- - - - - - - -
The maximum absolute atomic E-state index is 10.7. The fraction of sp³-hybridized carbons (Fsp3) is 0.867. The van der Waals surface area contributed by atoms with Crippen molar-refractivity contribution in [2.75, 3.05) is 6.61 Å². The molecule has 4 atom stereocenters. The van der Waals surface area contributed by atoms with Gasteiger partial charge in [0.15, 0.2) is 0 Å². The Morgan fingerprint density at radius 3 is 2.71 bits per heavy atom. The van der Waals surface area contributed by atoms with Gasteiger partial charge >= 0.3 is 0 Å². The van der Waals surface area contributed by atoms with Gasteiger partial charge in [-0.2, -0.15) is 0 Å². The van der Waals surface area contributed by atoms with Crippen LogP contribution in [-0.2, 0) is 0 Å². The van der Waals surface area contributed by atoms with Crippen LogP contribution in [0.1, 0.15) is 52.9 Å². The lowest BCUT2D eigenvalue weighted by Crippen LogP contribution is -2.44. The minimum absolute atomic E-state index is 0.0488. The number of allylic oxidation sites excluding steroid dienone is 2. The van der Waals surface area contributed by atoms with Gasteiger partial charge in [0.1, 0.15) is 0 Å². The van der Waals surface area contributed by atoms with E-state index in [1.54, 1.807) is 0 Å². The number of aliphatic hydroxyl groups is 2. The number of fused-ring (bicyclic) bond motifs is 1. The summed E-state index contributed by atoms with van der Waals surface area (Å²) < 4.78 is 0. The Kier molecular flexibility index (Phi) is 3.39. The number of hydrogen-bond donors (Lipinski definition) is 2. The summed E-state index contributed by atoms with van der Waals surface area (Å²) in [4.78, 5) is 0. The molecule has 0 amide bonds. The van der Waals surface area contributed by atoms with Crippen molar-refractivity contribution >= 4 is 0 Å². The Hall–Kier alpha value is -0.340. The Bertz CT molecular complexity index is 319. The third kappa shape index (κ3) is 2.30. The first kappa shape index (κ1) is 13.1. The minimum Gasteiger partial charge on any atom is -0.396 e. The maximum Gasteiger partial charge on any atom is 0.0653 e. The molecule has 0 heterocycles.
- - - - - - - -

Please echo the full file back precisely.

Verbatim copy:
The maximum absolute atomic E-state index is 10.7. The fraction of sp³-hybridized carbons (Fsp3) is 0.867. The van der Waals surface area contributed by atoms with Crippen molar-refractivity contribution in [2.75, 3.05) is 6.61 Å². The molecule has 4 atom stereocenters. The van der Waals surface area contributed by atoms with Gasteiger partial charge in [0.15, 0.2) is 0 Å². The Morgan fingerprint density at radius 3 is 2.71 bits per heavy atom. The van der Waals surface area contributed by atoms with Gasteiger partial charge >= 0.3 is 0 Å². The van der Waals surface area contributed by atoms with Gasteiger partial charge in [-0.2, -0.15) is 0 Å². The van der Waals surface area contributed by atoms with Crippen LogP contribution in [-0.2, 0) is 0 Å². The van der Waals surface area contributed by atoms with Crippen LogP contribution in [0.1, 0.15) is 52.9 Å². The lowest BCUT2D eigenvalue weighted by Crippen LogP contribution is -2.44. The minimum absolute atomic E-state index is 0.0488. The number of allylic oxidation sites excluding steroid dienone is 2. The van der Waals surface area contributed by atoms with Gasteiger partial charge in [0.1, 0.15) is 0 Å². The van der Waals surface area contributed by atoms with E-state index in [1.54, 1.807) is 0 Å². The number of aliphatic hydroxyl groups is 2. The number of fused-ring (bicyclic) bond motifs is 1. The summed E-state index contributed by atoms with van der Waals surface area (Å²) < 4.78 is 0. The Kier molecular flexibility index (Phi) is 3.39. The number of hydrogen-bond donors (Lipinski definition) is 2. The summed E-state index contributed by atoms with van der Waals surface area (Å²) in [4.78, 5) is 0. The molecule has 0 amide bonds. The van der Waals surface area contributed by atoms with Crippen molar-refractivity contribution >= 4 is 0 Å². The Hall–Kier alpha value is -0.340. The Bertz CT molecular complexity index is 319. The third kappa shape index (κ3) is 2.30. The first kappa shape index (κ1) is 13.1. The minimum Gasteiger partial charge on any atom is -0.396 e. The maximum Gasteiger partial charge on any atom is 0.0653 e. The molecule has 0 heterocycles.